A Review of Efforts towards Achieving Carbon Negativity

Paityn Wedder, Kenneth Shelton, Lucas Kang


The purpose of this study is to better understand different approaches to achieving carbon negativity, in which more carbon dioxide is removed from the atmosphere and oceans by a process in comparison to what is released. This was examined by analyzing 287 submissions to the XPRIZE Carbon Removal competition, a four year contest focused on approaches to removing carbon dioxide from the atmosphere and oceans on a gigaton scale. The 287 teams analyzed were Qualified Competitors, meaning they demonstrated a working carbon removal solution, estimated costs at full scale, and made a case and plan for scaling and deploying their solutions at megaton or gigaton per year capacity. Results showed that 129 teams used agriculture and forestry in their approaches, while 59 used new technology, 52 used chemical approaches, 49 used Direct Air Capture (DAC) technology, 45 used the cultivation of ocean plants, 39 used geology, 38 used biochar, 29 used burial and underground storage, and 14 used bamboo and hemp. The majority of teams fit into two or more categories, and only five teams did not provide enough information to be categorized. In conclusion, approaches to carbon dioxide removal incorporating agriculture and forestry are most widely used, but approaches from all categories need to be used in conjunction in order to eventually achieve carbon negativity.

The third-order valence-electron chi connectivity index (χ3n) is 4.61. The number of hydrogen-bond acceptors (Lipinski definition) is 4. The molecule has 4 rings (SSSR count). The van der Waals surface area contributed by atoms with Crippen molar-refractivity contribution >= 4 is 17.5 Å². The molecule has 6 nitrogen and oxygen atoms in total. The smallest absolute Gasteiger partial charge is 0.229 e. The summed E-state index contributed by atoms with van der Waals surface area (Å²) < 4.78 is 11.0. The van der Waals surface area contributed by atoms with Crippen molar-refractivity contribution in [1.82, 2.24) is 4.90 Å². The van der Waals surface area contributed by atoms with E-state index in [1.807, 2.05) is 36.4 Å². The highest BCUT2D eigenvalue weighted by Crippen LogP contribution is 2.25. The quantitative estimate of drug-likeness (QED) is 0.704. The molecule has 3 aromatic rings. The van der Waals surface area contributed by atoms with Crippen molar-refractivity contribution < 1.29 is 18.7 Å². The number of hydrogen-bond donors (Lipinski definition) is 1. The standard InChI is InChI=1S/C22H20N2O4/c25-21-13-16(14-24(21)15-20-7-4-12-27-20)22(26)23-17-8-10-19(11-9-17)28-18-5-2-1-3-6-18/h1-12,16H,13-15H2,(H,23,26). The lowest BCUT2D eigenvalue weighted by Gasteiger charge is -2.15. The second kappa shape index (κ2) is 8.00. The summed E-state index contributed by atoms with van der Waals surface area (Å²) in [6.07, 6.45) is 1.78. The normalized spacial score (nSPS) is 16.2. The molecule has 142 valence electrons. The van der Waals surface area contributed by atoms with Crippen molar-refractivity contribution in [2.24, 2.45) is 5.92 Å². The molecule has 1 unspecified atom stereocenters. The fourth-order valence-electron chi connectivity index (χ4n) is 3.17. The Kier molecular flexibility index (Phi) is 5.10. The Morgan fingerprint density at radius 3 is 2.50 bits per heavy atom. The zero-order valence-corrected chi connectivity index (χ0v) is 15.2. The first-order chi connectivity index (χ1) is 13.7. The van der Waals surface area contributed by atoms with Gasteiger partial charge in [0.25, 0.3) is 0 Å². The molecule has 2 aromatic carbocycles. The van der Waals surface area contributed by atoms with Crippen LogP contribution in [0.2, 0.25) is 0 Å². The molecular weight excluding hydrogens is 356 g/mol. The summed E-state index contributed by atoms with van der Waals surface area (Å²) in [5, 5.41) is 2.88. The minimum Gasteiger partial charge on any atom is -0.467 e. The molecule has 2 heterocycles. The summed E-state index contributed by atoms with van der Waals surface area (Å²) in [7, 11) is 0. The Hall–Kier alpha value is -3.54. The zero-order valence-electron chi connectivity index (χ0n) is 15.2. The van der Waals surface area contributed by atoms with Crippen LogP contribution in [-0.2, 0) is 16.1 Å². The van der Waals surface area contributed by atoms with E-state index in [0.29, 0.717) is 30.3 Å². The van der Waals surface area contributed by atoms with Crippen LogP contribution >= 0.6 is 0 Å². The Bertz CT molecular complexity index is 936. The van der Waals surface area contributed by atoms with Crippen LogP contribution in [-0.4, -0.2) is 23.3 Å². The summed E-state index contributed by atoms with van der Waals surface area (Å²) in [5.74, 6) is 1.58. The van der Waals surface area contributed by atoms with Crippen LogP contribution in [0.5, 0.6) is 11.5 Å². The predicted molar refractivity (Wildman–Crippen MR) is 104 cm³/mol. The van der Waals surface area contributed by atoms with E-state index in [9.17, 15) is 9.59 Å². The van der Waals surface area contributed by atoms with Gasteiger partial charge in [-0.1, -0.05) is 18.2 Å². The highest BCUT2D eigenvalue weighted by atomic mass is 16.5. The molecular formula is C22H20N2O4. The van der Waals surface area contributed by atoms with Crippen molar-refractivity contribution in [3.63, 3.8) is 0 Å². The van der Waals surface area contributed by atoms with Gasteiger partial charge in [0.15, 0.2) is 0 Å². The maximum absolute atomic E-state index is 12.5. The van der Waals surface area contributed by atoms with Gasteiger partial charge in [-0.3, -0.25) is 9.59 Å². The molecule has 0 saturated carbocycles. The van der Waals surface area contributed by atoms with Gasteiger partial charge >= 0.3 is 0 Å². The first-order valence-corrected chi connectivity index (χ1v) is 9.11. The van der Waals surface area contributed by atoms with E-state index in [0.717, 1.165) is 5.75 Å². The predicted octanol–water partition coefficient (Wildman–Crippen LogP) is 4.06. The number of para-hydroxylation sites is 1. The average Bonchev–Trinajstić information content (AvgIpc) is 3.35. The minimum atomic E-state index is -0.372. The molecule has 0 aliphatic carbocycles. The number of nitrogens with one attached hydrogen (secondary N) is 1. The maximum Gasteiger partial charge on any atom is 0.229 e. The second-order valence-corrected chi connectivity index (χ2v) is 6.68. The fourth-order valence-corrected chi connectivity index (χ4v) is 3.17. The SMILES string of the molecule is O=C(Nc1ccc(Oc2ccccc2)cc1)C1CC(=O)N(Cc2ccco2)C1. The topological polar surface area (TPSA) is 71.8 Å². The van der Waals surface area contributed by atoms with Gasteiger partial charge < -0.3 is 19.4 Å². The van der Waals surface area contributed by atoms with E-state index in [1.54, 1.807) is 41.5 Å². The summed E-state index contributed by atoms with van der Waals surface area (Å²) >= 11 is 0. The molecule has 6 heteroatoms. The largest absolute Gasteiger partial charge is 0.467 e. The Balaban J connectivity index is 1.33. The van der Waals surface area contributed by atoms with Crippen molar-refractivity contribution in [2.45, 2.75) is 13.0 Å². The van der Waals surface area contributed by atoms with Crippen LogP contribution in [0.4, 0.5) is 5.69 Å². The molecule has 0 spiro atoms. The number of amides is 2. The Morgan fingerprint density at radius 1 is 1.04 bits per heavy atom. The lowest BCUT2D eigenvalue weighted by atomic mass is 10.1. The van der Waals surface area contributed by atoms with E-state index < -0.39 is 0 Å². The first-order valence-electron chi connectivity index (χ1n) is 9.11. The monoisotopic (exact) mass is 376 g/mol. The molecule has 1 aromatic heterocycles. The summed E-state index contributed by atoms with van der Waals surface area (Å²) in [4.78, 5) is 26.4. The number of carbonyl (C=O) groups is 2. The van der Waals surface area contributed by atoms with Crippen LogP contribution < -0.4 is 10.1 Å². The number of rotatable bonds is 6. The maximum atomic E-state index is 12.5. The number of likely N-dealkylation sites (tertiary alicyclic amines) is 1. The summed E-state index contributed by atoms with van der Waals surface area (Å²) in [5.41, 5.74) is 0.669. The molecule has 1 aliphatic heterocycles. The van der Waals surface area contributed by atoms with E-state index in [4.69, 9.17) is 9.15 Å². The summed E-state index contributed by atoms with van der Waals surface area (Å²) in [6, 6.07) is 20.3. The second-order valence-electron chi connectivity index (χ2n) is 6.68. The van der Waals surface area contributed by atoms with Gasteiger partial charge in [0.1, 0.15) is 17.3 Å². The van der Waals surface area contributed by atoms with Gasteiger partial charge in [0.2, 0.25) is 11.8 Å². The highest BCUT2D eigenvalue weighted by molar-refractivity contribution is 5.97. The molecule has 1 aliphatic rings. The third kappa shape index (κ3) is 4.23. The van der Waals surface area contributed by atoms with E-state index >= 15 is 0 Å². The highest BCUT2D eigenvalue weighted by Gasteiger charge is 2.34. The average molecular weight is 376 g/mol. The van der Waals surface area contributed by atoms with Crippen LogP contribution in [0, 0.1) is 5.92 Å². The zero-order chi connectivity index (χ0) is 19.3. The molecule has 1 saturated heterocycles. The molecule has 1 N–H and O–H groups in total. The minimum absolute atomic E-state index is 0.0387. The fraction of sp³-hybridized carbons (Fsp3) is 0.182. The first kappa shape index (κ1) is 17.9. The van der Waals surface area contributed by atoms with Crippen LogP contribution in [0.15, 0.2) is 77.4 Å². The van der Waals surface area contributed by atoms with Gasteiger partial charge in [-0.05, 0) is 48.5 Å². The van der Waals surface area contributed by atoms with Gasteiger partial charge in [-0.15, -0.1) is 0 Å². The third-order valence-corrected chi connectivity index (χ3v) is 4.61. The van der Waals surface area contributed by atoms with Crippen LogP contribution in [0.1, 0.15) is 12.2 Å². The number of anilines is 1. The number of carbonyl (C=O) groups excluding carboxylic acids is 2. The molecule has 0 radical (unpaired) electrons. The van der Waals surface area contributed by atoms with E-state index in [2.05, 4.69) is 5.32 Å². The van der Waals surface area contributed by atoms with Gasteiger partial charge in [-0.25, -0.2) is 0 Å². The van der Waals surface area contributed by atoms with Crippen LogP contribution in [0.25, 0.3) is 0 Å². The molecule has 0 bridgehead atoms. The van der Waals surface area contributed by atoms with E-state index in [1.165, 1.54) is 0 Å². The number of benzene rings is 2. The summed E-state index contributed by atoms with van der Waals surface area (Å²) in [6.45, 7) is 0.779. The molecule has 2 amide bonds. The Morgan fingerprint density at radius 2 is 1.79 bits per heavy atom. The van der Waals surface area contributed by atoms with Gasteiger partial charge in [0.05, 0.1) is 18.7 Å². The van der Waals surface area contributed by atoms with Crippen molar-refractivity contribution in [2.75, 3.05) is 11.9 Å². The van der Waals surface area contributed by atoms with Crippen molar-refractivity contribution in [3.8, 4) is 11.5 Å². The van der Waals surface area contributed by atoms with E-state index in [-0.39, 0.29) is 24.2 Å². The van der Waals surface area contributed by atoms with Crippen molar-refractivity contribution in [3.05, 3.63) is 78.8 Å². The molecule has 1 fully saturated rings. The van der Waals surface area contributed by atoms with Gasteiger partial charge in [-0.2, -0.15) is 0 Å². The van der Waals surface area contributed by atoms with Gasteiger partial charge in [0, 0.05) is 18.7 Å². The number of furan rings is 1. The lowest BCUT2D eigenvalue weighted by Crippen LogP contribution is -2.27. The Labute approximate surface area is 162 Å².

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DOI: https://doi.org/10.22158/se.v7n4p31


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